My name is Karen Lewis, I come from a small town in England called Middlebrough. Those of you who know your Australian history will know this is the birthplace of Captain Cook and the place where Dorman Long are from; the manufacturers who build the Sydney Harbour Bridge. So I suppose you could say I have deep connections with Australia, Sydney in particular so when the chance of a job came up in November 2010 I accepted and I now live and work in Sydney with my husband and eventually our small dog (we are getting her shipped over from the UK).
As a Brit Abroad there are idiosyncrasies I have noted between us and our Australian cousins, and some of which I hope to share in my contributions to this blog. Also as someone who has never done anything so blood as work and live in another country I hope my experiences will help others or at least promote empathy.
I work in online marketing and have done so since graduating at Huddersfield University in 2003.
BLOGS I WOULD BE INTERESTED IN
Anything to do with being a foreigner moving to Australia – tips, hints my experiences
Reviews of the areas in Sydney I am familiar with i.e. North Shore
Working in Australia
Places of interest in Sydney
For those who have not heard the quote before it is actually referring to England and America but I definitely believe it applies to England and Australia. After all both nations speak English but upon first impressions when touching down on Australian soil I noticed subtle difference between the ways we and our Australian cousins use language and how certain things can get very lost in translation. i.e. “thongs” – in England an article of underwear, in Australia…shoes!!
Thanks to the free guidebook we picked up at the airport we now no longer had to live in the ignorance that “dunny” meant toilet! Not sure how that could be misconstrued to be anything else – “dunny” brings about all kinds of unsavoury connotations, think we could have worked that one out for ourselves.
A lot of our British colloquialisms translate across to Australia (although I will not argue who laid claim to them first) i.e. “bloke”, “bangers and mash” – (this one confused my American co-worker no end!), “scrub up” to name a few. I forget who said it but I refer to a quote by one much wiser than I to describe the initial feeling of landing in Oz – “Our Similarities bring us to a common ground; Our Differences allow us to be fascinated by each other”
The reason I am in Australia; this breath taking country, is due to my husband and I emigrating and following in the footsteps of so many of our “pommie” ancestors to the Promised Land of sun, sea, sand, surf..what more could a girl from the North East of England want. So we have embarked on this adventure pretty much blind having never even visited Australia before! Is that daring of us? Or Bonkers?! Time will tell! But so far it seems to have been a wise decision.
Arriving in Sydney
It was 8am on a balmy Sydney January morning when we stepped out from the artificial strip lights of airports and planes that had been our home for the past 28 hours to a hustle that can only be experienced at airports. People, cars, luggage; it’s the same no matter which country you are in. So far there were no real noticeable differences.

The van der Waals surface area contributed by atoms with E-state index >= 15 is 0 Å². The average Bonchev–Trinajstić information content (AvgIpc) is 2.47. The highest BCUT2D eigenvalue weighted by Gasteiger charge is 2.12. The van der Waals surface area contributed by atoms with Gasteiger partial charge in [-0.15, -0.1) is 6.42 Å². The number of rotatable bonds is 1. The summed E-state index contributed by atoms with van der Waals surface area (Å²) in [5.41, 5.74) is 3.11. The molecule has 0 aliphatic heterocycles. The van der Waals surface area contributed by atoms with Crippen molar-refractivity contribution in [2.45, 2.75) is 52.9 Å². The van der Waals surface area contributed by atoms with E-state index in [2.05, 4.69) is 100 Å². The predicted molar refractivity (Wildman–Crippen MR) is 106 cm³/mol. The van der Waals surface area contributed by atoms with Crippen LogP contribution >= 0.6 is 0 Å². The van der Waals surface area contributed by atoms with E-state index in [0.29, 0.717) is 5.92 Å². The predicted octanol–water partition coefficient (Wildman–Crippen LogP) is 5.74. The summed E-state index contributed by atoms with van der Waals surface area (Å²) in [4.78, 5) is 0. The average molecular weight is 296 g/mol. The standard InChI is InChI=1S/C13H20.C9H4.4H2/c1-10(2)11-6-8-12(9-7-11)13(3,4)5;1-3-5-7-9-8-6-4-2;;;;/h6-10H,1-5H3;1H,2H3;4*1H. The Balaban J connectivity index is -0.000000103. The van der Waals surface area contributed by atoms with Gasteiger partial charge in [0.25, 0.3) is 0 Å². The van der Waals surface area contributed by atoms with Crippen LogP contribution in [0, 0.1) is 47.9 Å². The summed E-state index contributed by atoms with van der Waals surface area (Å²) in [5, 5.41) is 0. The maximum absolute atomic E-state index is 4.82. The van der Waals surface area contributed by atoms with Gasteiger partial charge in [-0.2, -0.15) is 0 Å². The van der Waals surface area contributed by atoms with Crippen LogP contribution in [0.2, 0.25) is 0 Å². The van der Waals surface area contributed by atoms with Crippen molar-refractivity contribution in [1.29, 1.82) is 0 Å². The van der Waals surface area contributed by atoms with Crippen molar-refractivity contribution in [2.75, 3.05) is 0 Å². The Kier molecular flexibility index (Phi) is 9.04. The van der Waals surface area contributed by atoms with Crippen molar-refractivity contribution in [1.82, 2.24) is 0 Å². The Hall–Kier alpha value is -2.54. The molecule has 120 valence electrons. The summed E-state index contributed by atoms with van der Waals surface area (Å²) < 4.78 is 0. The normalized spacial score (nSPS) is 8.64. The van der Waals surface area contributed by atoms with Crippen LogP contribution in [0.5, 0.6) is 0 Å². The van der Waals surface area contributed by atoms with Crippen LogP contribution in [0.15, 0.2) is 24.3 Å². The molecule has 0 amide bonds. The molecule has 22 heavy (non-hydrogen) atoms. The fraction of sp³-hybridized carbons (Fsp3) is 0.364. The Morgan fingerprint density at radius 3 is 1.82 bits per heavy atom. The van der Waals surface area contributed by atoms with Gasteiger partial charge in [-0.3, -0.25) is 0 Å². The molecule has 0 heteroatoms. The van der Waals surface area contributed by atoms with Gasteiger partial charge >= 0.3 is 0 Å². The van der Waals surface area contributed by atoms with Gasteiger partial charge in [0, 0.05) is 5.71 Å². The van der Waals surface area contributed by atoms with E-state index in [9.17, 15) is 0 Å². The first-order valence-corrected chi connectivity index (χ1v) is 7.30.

Also no killer snakes or spiders as was promised by all the slightly ignorant people back home who thanks to TV shows hosted by the likes of the late, great Steve Urwin were convinced that stepping off the plane meant certain death by Australia’s native wildlife. But no, much to their shock and indiscreet disappointment we survived and have yet to see such critters here in Sydney.
We got to the hotel and so far nobody had uttered the words “G’day” or “Barbie” and I was feeling slightly hard done to albeit probably putting too much emphasis on Australian culture from influences from the likes of Crocodile Dundee! Forgive me! But I reckon most Australians visiting the UK want to see the Queen drinking Tea in London rather than actually realising there are towns and cities north of the Watford Gap! That being said Australians tend to be a lot better travelled then us Brits. We tend to live for stereotypes, for cliché!
Given that we are approx. 10,000 miles away from the backdrop of the River Tees that I grew up with Sydney certainly feels a bit of a home away from home. After all the links in history between my “small town in Europe” where I grew up and this thriving metropolitan city are well documented.
The Harbour Bridge – build by the company Dorman Long in 1930’s was designed and constructed in Teesside; Captain Cook was born in Middlesbrough, Teesside and in fact there is a museum and hospital named in his honour. However given that I grew up in the area of his birth I knew little about him until coming here and now let’s just say it is probably best to play the Captain Cook affiliation down a bit J
The only real difference is obviously the weather. Since arriving here we have found ourselves being typically British and mentioning the weather every 5 minutes! But I think that has been the biggest change. In terms of being on the other side of the world I actually feel quiet at home!
- Sunscreen – ok all you sun worshippers like me you will be saying “ah it’s not that hot, I have sunbathed in hotter” but the one thing I did NOT release is that the hole in the Ozone everyone was bleating on about in the 80’s and 90’s is pretty much right over Australia. Australia has the highest skin cancer incidence rate in the world. Australians are four times more likely to develop a skin cancer than any other form of cancer. Approximately two in three Australians will be diagnosed with skin cancer before the age of 70 – this is not scaremongering its common sense. Factor 30 at least even when its overcast!